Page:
Don Agan was in the U.S. Marine Corps from 1964 to 1967. He graduated from Billings Senior High in 1963. He was living in Pocatello, Idaho, when he received his draft notice. This is part of his Vietnam story. For the complete interview, go to billingsgazette.com/Vietnam.
Gazette: Did the idea of the draft come as a surprise to you?
Agan: "I was shocked by the fact that I was getting this ... when I was starting to get things together. I was planning on going to college at Idaho State in Pocatello. It just blew my mind to have to give up all the things I was starting to accomplish and starting to do. I was devastated by it. I went up to the Selective Service in Boise, Idaho, and they basically did a physical and I told them that I had a problem — a dislocated shoulder I had received playing football in Billings, and it bothered me. I had a problem with that. They kept on saying, 'We don't see any problems with that.' And they classified me as 1A. I could either join up now, or wait and get drafted. Or I could go into Pocatello and select my own branch of the service. So I went back to Pocatello and checked the different branches of the service, and I ended up selecting the Marine Corps."
He went to basic training in San Diego. Agan came from a military family, his father was part of the Army Air Corps, stationed in England when Agan was born. His father flew on B-17s.
Agan: "(My father) told me after he found out that I had enlisted in the Marine Corps, he said, 'You're dumb for going into the Marine Corps.' He had been exposed to the Marines, and they're kind of a tough bunch of guys."
"I went into San Diego for basic training, and it was hell, going through Marine Corps training. They did a mental trip to your mind and wore your body down physically. One of the things we did: We had to get down on our hands and knees and pray to the gods that there would be a war in Vietnam. This is just to psyche us up so that we'd get the top-notch training and physical ability."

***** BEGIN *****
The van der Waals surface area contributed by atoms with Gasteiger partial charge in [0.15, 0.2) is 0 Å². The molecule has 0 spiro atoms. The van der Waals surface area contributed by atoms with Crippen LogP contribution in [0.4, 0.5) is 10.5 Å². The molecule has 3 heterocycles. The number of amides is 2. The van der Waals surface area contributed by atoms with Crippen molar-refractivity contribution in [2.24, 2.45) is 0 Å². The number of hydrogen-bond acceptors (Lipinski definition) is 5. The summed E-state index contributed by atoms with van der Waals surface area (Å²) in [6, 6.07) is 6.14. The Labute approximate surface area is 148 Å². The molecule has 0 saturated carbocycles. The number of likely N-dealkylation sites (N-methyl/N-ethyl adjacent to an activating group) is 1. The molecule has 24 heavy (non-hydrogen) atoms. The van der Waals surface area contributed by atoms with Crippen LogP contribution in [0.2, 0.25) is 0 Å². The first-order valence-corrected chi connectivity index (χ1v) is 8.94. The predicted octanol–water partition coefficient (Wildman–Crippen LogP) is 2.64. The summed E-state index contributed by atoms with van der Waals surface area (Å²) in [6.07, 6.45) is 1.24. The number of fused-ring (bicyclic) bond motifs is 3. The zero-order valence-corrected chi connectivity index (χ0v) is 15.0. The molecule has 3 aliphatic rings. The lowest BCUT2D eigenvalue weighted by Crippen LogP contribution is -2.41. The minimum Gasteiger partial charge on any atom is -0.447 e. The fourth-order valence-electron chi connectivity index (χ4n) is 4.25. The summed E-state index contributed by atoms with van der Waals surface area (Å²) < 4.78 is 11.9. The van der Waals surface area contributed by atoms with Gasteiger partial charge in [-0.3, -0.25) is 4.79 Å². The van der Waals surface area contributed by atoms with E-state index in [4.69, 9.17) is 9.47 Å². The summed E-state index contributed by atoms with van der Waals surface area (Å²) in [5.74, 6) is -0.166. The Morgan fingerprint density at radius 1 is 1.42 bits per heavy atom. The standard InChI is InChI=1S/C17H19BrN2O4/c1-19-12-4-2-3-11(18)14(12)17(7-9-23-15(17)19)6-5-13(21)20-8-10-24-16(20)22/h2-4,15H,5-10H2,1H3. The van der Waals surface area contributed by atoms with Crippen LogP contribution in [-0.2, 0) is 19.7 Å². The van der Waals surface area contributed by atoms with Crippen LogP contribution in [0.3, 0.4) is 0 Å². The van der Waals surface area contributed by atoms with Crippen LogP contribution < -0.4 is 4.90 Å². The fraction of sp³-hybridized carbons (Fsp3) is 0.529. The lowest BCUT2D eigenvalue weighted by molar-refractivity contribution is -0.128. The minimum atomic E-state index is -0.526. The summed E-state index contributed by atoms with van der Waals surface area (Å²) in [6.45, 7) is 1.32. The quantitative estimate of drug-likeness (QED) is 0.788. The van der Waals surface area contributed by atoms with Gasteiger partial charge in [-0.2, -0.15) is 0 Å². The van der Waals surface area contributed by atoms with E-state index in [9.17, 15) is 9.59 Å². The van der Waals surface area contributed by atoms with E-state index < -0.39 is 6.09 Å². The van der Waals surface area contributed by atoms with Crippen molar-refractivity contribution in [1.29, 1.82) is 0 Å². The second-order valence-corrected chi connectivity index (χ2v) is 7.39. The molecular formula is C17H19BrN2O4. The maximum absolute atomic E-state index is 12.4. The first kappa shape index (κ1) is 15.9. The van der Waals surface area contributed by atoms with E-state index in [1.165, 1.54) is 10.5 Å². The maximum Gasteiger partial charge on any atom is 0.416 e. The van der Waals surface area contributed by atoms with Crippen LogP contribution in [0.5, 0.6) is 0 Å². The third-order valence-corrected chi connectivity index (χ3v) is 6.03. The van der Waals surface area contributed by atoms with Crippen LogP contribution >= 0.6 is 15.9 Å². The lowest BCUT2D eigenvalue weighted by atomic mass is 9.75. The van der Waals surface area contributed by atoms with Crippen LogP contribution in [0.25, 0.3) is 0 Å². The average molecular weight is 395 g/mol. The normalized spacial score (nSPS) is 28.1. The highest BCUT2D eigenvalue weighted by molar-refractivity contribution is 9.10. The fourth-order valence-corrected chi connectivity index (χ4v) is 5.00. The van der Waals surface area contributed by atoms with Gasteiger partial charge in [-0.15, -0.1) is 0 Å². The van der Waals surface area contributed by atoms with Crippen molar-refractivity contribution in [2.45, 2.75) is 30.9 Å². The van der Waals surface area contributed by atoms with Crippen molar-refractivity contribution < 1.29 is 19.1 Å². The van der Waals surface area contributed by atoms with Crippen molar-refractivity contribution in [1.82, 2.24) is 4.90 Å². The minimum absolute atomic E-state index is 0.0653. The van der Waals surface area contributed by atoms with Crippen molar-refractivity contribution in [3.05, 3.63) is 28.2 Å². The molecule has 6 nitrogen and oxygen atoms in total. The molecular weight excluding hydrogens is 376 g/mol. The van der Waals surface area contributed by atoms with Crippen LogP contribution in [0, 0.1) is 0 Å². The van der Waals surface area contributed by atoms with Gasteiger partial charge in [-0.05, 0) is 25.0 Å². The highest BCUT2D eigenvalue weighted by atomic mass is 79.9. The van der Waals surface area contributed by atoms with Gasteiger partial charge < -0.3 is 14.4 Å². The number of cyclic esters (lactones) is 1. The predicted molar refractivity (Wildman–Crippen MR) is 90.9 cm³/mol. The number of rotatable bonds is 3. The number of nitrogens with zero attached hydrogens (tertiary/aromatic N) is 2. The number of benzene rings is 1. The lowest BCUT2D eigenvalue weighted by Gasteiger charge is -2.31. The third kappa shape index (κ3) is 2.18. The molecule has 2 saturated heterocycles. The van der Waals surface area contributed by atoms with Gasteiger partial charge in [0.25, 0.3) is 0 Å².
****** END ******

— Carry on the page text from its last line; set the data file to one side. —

Gazette: Did you think that was odd at the time?
Agan: "We were so psyched up on everything, you know? I actually turned 21 in boot camp, on (kitchen patrol), washing dishes."
Gazette: What a way to spend your 21st birthday.
Agan: "Yeah, I thought so, too."
Agan completed advance individual training. He went to advanced training in nuclear, biological and chemical warfare training, the same military occupation specialty his father had.
Agan: "One of the practices we did was that we had to throw a grenade from a pit. And I had to throw this grenade, and the Marine after I had tossed it said, 'Get down! Get down!' He actually got on top of me. When we were in the pit, he said, 'You didn't throw that very far.' Well, the problem was because I had a bum shoulder the draft board said there was nothing wrong with me. My arm dislodges from my shoulder. ... At this time, all they were interested in was a warm body."
He was assigned to Vietnam in March 1965.
Gazette: Did you know anything about Vietnam?
Agan: "When I was going to Senior High School, I was sleeping in civics class and the teacher asked me a question and I was sleeping away, and the teacher said, 'Do you know where Vietnam is?' And this gal sitting behind me pokes me in the back, wakes me up. 'I said, 'No, I don't know where Vietnam was.' I wasn't too concerned until I was headed out to Vietnam."
Agan went as part of a unit.
Agan: "Because I was in motor transit, we had to board an LST, landing ship tank. The bow had double doors that opened up, and there was a tank deck and a top deck. ... They weren't very big ships. ... It was 30-some, 40 days to get from San Diego to Okinawa."
"A month or two months later, we got on another LST for Chu Lai, Vietnam. Before we got there, we got a notice that said all first sons or only sons please report to the office. I knew what it was all about. Well, I was an only son, and I didn't go because I wanted to go into 'Nam."
Gazette: In retrospect, is that something you regret?
Agan: "Not really."
Gazette: What's your first impression of Vietnam?
Agan: "It's kind of like going into a blast furnace. It's so hot and literally so hot that basically my sinuses started draining and I couldn't hardly see it was just so hot. Driving a deuce-and-half tanker and they're dark green, I could hardly breath over there. I got guard duty that night in the camp security. I said, 'Don't I get ammo for my rifle?' And they said, 'We don't know where it's at yet.' I said, 'If I get involved with somebody trying to invade our camp, what am I supposed to do?' Well they said, 'Use your gun. Just use it as a club, I guess.' That's how unorganized we were."